MovieScope By Robert Snyder
MovieScope By Robert Snyder
‘The Terminal’ –
Lost In Transportation
Nothing is more boring than being stuck at an airport. With "The Terminal," super director Steven Spielberg is attempting to do the impossible: Squeeze excitement out of a year in airport limbo. It’s a mission more suicidal than the one in "Saving Private Ryan." And once again the film master enlists double Oscar-winner Tom Hanks as a safeguard against ennui.
Geniuses that they are Spielberg and Hanks are somewhat successful in their effort, although the light entertainment level falls far below that of their earlier airport-oriented comedy, "Catch Me If You Can." The difference is that "Catch Me" has a fascinating story based on a true-life con artist. Written by Sacha Gervasi and Jeff Nathanson, "The Terminal" concept is dead on arrival, though it does possess a kernel of reality (an Iranian was trapped in a Paris airport for more than a year after the fall of the shah).
Viktor Navorski (Hanks) is holed up at JFK terminal after his Eastern Bloc country, Krakozhia, is closed after a coup. Deprived of a visa and a valid passport, Viktor literally doesn’t know if he’s coming or going, thanks to Home Security bureaucrat Frank Dixon ( Stanley Tucci), who runs the airport like the Nazi commandant from "Schindler’s List." Every day, pretty immigration officer Delores (Zoë Saldana) stamps Viktor’s daily passport denial, as Dixon urges him to exit into America, where he’ll get arrested and become "someone else’s problem."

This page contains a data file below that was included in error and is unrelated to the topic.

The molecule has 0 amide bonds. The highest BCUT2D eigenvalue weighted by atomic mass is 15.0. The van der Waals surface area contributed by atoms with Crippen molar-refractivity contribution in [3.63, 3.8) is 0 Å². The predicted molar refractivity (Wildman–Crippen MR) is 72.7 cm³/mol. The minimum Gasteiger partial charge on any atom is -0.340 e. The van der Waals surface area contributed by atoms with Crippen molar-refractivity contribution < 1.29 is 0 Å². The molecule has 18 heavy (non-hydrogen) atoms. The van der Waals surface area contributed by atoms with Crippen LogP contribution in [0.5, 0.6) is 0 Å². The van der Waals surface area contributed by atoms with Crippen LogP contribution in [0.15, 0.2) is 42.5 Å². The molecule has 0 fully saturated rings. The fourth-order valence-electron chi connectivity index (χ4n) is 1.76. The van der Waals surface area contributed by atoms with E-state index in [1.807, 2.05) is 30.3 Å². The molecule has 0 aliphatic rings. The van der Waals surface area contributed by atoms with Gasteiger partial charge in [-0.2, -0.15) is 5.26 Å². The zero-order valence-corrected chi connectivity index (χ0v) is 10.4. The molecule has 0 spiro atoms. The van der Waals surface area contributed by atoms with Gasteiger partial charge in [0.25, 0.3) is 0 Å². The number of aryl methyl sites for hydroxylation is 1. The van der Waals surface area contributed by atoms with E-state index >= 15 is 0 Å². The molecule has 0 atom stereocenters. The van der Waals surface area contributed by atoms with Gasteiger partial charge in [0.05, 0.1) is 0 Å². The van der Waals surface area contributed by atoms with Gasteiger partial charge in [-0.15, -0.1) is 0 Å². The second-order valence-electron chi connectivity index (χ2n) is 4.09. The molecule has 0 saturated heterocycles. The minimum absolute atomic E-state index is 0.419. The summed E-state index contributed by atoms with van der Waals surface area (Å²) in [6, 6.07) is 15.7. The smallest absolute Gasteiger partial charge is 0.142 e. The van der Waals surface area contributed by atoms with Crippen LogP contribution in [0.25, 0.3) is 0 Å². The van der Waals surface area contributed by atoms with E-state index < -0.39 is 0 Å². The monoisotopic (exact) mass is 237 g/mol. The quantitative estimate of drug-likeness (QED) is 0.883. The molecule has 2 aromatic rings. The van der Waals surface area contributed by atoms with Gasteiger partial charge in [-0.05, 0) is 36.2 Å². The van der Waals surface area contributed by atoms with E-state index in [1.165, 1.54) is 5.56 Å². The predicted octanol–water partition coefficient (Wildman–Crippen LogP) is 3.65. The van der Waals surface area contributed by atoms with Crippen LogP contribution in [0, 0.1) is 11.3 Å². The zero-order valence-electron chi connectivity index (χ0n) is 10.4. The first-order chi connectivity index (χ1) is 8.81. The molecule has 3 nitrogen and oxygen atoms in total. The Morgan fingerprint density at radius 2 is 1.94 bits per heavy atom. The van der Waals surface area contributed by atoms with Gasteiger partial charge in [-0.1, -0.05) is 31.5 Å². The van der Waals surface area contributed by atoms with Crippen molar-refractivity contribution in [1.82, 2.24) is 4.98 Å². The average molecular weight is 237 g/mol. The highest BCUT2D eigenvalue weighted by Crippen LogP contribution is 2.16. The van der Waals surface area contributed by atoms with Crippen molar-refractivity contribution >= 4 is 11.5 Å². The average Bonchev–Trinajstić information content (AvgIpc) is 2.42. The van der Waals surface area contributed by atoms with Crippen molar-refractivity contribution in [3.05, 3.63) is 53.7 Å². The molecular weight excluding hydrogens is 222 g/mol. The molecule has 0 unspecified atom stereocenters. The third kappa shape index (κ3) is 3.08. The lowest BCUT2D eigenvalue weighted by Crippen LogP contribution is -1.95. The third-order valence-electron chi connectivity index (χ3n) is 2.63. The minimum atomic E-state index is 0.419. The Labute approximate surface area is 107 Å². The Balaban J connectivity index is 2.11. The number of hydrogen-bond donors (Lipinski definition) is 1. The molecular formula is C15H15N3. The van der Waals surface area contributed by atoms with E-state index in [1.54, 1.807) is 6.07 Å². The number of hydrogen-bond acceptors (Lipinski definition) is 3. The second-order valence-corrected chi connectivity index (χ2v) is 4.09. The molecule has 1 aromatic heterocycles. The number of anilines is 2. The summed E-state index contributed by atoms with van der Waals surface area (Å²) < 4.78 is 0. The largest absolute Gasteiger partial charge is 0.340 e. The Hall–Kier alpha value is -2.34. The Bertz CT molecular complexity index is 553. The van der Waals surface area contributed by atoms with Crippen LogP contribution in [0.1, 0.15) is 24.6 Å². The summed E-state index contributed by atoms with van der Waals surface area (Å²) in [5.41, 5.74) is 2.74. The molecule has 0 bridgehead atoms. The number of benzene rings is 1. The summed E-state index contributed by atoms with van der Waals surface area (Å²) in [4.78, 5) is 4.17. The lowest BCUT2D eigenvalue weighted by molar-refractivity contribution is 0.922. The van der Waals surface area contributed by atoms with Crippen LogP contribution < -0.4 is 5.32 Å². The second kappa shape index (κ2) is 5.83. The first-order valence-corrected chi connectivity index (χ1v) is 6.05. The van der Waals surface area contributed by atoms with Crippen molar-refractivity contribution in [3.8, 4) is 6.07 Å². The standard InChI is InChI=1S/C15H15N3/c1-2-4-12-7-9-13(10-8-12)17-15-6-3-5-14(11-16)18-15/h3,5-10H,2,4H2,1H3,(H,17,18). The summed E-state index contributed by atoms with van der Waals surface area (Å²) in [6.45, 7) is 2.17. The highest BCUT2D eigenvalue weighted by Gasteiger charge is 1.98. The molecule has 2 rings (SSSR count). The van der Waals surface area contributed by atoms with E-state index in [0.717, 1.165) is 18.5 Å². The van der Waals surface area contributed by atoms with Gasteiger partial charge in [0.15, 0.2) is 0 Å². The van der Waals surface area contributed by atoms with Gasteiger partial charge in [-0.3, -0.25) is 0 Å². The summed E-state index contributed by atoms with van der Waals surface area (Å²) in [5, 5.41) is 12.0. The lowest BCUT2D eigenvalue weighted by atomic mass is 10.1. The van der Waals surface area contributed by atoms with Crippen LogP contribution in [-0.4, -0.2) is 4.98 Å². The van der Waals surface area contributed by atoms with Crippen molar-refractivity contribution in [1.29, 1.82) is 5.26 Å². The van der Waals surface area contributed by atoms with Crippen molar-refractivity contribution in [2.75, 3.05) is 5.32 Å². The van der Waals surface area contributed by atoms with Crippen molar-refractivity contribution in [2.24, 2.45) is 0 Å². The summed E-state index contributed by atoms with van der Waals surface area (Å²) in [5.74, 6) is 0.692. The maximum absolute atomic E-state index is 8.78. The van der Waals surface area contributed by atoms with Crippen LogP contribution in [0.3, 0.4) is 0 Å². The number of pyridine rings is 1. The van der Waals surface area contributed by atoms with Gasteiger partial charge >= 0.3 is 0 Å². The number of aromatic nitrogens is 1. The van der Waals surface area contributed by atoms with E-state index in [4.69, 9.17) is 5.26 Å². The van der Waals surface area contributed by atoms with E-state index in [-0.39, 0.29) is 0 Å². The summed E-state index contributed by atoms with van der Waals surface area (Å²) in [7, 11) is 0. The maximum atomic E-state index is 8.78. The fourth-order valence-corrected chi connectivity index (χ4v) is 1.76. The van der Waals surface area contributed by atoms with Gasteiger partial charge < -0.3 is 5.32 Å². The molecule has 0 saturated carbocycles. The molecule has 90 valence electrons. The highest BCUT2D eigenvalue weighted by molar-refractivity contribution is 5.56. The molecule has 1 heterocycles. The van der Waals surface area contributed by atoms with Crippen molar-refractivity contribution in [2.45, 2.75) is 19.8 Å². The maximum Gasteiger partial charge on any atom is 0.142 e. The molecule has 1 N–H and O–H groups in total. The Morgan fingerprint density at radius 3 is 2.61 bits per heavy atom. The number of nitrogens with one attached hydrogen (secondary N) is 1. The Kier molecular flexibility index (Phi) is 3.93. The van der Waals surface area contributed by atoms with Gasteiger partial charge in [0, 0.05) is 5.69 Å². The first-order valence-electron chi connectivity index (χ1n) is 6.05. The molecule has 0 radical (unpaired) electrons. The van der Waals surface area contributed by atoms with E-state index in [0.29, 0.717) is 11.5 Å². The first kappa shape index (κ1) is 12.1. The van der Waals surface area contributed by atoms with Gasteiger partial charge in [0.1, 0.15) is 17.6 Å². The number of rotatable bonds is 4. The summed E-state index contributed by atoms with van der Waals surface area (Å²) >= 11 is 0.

The question is…could such a bureaucratic snafu really happen in the land of Lady Liberty? Possibly for a few hours, but no way would an illegal émigré be allowed to set up house and home at an airport in these post-9/11 times.
Neil Simon’s "The Out of Towners" (the Jack Lemon-Sandy Dennis version) shows that comedy can erupt from the red-tape reality to which everyone can relate (unexpected hotel cancellations, stolen wallets, etc.). Viktor’s dilemma is too implausible … Spielberg’s in Never-Never Land, not New York.
Despite (or because of) his thick Krakozhian accent, Viktor develops into a folk hero amongst the airport workers. He enables a non-English-speaking foreigner to bring life-saving prescription drugs through customs for his dying father (the drugs are for a goat, Viktor translates, not a human, which makes them legal). He plays matchmaker to shy food-service worker Enrique (Diego Luna) and Delores. Viktor, himself, falls for beautiful fight attendant Amelia Warren (Catherine Zeta-Jones) who, in the type of role once played by Shirley MacLaine, is tired of being maltreated by married men.
The result is that Spielberg’s airport transforms into a mini-utopia, with Viktor as its messiah. The comedy of frustration is sacrificed for a feel-good finale that’s artificial. Hanks’ approach to portraying the émigré is to make him innocent and uncorrupted, much like his mentally-delayed "Forrest Gump" character. Again, we’re in Never-Never Land. "The Terminal" simply doesn’t take off. Now clobbered by "Dodgeball" at the box office, the only way it will fly is as an in-flight movie.